Modernizing Authentication — What It Takes to Transform Secure Access
A recent survey of 2,203 U.S. travelers found that 83 percent of travelers use public W-Fi while traveling, even though 82 percent say they're very or extremely concerned about their security online (h/t SC Magazine).
Among respondents, 51 said they're very or extremely concerned about their security when using a banking or financial site, 51 percent said the same of making a purchase with a credit or debit card, 45 percent said so of logging into an account with stored payment information, and 30 percent said they're very or extremely concerned about logging into any Web site that requires a user name and password.
The survey, commissioned by AnchorFree and conducted by PhoCusWright through Global Market Insite, also found that 16 percent try to protect themselves by connecting to public Wi-Fi via VPN, 54 percent try to protect themselves by avoiding online activities that might expose their personally identifiable information, 39 percent try to protect themselves by connecting only when absolutely necessary, and 13 percent say they're not aware of any way to protect their information online.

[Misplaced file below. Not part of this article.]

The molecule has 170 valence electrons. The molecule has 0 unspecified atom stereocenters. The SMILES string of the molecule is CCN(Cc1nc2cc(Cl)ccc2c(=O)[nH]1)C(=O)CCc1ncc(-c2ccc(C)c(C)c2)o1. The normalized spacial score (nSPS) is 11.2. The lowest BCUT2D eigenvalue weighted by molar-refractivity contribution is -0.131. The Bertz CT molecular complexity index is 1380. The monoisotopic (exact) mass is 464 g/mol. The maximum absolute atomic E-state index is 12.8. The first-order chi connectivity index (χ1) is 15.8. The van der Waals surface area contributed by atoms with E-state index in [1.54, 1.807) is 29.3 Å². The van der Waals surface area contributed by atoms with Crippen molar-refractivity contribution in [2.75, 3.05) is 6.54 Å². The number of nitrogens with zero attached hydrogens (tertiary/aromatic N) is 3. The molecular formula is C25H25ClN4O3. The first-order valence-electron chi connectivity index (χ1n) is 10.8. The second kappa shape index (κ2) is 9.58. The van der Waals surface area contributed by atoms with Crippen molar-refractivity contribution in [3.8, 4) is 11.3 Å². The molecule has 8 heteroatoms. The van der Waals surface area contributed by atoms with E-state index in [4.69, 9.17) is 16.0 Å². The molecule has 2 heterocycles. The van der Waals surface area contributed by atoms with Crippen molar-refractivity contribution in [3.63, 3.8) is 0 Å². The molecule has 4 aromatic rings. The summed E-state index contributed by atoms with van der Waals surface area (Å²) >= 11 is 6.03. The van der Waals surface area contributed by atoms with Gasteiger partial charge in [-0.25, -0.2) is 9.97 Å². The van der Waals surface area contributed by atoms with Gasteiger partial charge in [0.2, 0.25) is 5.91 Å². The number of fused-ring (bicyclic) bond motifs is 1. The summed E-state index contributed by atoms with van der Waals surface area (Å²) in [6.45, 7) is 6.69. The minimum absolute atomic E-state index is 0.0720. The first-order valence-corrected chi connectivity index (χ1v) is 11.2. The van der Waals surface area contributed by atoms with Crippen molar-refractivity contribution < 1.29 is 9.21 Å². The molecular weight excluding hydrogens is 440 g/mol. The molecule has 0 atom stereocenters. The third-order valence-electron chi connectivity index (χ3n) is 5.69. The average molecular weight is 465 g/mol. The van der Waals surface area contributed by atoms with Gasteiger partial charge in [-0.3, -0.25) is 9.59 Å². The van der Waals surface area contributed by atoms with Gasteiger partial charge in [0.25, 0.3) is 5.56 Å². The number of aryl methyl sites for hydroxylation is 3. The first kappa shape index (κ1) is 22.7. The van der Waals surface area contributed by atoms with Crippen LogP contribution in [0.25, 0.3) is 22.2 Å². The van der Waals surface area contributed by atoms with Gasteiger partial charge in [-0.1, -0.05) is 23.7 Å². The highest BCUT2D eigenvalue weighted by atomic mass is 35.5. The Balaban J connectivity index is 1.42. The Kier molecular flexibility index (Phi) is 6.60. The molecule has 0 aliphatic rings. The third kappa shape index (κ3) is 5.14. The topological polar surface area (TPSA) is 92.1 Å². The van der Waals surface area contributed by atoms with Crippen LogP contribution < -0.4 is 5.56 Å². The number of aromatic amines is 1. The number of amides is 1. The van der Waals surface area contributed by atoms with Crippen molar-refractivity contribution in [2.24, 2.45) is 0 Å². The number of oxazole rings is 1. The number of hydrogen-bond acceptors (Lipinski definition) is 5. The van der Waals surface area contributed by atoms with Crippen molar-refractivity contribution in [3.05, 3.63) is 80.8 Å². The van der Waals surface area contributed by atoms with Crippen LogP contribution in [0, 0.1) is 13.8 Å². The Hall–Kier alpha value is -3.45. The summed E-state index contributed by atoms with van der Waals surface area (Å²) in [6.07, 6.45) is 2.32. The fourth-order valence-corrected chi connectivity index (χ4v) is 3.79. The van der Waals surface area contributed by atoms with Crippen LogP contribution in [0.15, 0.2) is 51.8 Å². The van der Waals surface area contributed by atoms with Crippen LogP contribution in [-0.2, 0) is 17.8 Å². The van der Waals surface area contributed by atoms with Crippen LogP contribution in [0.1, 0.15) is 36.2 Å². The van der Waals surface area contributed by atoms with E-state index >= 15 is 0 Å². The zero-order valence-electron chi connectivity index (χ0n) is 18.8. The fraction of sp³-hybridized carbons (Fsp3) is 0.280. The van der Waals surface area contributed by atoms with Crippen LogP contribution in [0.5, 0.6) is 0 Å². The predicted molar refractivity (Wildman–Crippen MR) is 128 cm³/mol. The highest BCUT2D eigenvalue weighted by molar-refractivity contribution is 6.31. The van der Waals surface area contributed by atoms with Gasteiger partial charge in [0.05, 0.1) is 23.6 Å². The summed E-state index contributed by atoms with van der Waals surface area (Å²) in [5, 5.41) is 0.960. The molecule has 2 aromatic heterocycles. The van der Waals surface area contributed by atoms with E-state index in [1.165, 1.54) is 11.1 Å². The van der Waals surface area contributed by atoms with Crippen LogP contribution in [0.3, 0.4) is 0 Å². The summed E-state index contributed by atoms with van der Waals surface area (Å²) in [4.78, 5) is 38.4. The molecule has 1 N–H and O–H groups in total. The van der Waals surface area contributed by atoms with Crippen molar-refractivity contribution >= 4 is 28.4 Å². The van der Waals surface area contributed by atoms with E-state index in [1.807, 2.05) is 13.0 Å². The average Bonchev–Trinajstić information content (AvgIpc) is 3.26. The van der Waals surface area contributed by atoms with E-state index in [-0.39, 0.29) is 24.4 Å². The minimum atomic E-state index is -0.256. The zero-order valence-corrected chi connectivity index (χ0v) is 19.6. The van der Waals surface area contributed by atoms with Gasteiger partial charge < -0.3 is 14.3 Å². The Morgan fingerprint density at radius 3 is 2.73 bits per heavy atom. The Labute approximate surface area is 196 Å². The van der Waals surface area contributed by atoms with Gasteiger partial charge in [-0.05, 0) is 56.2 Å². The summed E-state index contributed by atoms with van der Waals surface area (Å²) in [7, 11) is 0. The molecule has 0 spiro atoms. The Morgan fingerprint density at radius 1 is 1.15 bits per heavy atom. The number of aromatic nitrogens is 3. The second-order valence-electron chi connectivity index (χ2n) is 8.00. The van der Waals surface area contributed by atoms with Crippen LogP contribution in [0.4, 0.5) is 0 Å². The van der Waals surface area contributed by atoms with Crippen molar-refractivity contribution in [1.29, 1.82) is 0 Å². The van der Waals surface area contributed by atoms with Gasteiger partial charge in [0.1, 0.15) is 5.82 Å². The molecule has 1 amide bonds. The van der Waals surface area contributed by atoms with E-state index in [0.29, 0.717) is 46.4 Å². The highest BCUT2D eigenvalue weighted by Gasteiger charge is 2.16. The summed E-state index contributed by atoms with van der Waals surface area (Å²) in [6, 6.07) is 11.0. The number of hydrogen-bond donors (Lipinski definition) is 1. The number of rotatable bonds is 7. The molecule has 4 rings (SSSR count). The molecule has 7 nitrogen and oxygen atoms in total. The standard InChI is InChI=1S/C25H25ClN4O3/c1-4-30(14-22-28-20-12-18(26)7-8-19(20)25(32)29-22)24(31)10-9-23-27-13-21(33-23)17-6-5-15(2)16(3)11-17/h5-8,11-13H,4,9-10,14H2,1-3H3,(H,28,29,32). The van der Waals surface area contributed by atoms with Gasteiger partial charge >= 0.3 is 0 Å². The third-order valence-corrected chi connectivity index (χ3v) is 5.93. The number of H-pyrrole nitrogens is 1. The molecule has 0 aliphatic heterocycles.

"In the age of tablets, smartphones and ubiquitous hotspots, many travelers don't realize that they are unsuspectingly sharing sensitive information with others on public Wi-Fi," Anchorfree CEO David Gorodyansky said in a statement. "It's troubling that while most travelers are concerned about online hacking, very few know how, or care enough, to protect themselves. Looming threats -- from cyber thieves to malware and snoopers -- are skyrocketing on public Wi-Fi and travelers need to be vigilant in protecting themselves."
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